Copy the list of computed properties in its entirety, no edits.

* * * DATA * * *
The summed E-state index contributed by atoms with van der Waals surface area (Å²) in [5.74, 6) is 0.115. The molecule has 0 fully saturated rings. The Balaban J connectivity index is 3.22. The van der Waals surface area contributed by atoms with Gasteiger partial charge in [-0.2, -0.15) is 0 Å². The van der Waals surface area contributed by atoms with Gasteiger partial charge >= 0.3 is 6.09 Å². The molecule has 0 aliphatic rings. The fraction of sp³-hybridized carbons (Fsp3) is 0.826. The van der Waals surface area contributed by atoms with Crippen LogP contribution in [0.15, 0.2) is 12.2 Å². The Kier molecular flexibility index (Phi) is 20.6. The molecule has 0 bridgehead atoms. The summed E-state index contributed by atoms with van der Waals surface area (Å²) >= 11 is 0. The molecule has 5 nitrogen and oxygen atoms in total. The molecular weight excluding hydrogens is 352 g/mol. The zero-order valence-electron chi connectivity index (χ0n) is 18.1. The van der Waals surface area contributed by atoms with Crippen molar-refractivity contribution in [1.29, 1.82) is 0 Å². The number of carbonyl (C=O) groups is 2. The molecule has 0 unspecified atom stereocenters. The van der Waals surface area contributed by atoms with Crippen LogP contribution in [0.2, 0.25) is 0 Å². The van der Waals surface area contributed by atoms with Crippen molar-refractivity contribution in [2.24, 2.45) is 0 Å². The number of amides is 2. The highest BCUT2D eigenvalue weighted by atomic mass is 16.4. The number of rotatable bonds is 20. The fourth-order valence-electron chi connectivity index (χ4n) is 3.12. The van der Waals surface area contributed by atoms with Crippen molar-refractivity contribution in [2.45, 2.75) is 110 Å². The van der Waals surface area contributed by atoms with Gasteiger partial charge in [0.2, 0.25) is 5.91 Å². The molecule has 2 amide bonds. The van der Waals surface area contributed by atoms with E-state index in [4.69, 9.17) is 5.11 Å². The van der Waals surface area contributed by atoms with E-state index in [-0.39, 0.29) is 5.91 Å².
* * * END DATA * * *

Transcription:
The summed E-state index contributed by atoms with van der Waals surface area (Å²) in [5.74, 6) is 0.115. The molecule has 0 fully saturated rings. The Balaban J connectivity index is 3.22. The van der Waals surface area contributed by atoms with Gasteiger partial charge in [-0.2, -0.15) is 0 Å². The van der Waals surface area contributed by atoms with Gasteiger partial charge >= 0.3 is 6.09 Å². The molecule has 0 aliphatic rings. The fraction of sp³-hybridized carbons (Fsp3) is 0.826. The van der Waals surface area contributed by atoms with Crippen LogP contribution in [0.15, 0.2) is 12.2 Å². The Kier molecular flexibility index (Phi) is 20.6. The molecule has 0 bridgehead atoms. The summed E-state index contributed by atoms with van der Waals surface area (Å²) >= 11 is 0. The molecule has 5 nitrogen and oxygen atoms in total. The molecular weight excluding hydrogens is 352 g/mol. The zero-order valence-electron chi connectivity index (χ0n) is 18.1. The van der Waals surface area contributed by atoms with Crippen molar-refractivity contribution in [1.29, 1.82) is 0 Å². The number of carbonyl (C=O) groups is 2. The molecule has 0 unspecified atom stereocenters. The van der Waals surface area contributed by atoms with Crippen LogP contribution in [0.2, 0.25) is 0 Å². The van der Waals surface area contributed by atoms with Crippen molar-refractivity contribution in [2.24, 2.45) is 0 Å². The number of amides is 2. The highest BCUT2D eigenvalue weighted by atomic mass is 16.4. The number of rotatable bonds is 20. The fourth-order valence-electron chi connectivity index (χ4n) is 3.12. The van der Waals surface area contributed by atoms with Crippen molar-refractivity contribution in [2.45, 2.75) is 110 Å². The van der Waals surface area contributed by atoms with Gasteiger partial charge in [0.2, 0.25) is 5.91 Å². The molecule has 2 amide bonds. The van der Waals surface area contributed by atoms with E-state index in [4.69, 9.17) is 5.11 Å². The van der Waals surface area contributed by atoms with E-state index in [-0.39, 0.29) is 5.91 Å².